Sir David Attenborough on living things that glow
The celebrated naturalist talks to BBC Wildlife about his new programme on bioluminescence.
Veteran broadcaster Sir David Attenborough explores the fascinating phenomenon of animals that glow in his latest enthralling TV programme. “It just seems to me like the most magical thing,” Sir David told BBC Wildlife in an exclusive interview.
Bioluminescence, as the phenomenon is known, is the production of light by a living thing. It is found in a surprisingly wide range of species, from glow-worms (actually a type of beetle) to squid, fireflies and fungi.
You couldn't even begin filming bioluminescence 15 years ago, because the cameras weren't sensitive enough, Sir David said. But he added: “It's romantic. Fireflies? Glow-worms in the British countryside? Amazing!”
Luminous earthworms are among the many curious creatures featured in the film. “They look very like the earthworms you get in the garden, all slimy and wriggly,” Sir David explained. But there is one big difference: “You dig them up… they're glowing.”
Why these earthworms glow is something of a mystery. After all, they live underground. “They can't be seen,” Sir David pointed out. “There's nothing frightening them. The earthworms themselves can't see. So what on Earth is going on?”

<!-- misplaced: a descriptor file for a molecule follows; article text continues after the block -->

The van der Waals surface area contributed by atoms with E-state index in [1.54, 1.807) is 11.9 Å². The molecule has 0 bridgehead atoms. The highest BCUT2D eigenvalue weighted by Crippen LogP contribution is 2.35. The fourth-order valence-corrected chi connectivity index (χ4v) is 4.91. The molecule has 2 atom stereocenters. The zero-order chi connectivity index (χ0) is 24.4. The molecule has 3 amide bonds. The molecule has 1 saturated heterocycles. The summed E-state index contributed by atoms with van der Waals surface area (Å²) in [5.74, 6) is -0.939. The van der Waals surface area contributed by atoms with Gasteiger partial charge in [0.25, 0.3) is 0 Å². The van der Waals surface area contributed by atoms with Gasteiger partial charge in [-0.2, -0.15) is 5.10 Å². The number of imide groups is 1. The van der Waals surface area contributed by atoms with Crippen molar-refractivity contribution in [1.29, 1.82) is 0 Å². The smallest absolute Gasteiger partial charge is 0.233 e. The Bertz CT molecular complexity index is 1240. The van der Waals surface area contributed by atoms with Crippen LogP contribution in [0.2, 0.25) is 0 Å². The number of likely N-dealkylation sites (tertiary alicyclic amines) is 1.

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In the programme, Sir David asks whether the explanation could lie in ancient times. He told BBC Wildlife: “It's well-known that there is a gene for luminosity. It occurs in early invertebrates. It's in plankton, dinoflagellates in the sea, earthworms, fungi. So it leads you to suppose that the gene for luminosity must have occurred right at the basis of evolution, in a very early period.”
This raises the remarkable prospect that prehistoric seas were full of glowing animals. For example, it could be that trilobites and graptolites - abundant marine creatures that lived in the Cambrian Period 541-485 million years ago - were actually luminous.
But what might be causing this spectacular light show? Sir David offered one theory. “It may be a by-product of some of the early physiological processes, such as waste disposal or something of that sort.”
Ben Hoare is a wildlife writer and editor, and proud to be an all-round ‘nature nerd’. He was features editor at BBC Wildlife magazine from 2008 to 2018, and after that its editorial consultant. Ben writes about seasonal natural-history highlights in every issue of the magazine, and also contributes longer conservation stories. His latest children’s book is 'Wild City', published in October 2020.
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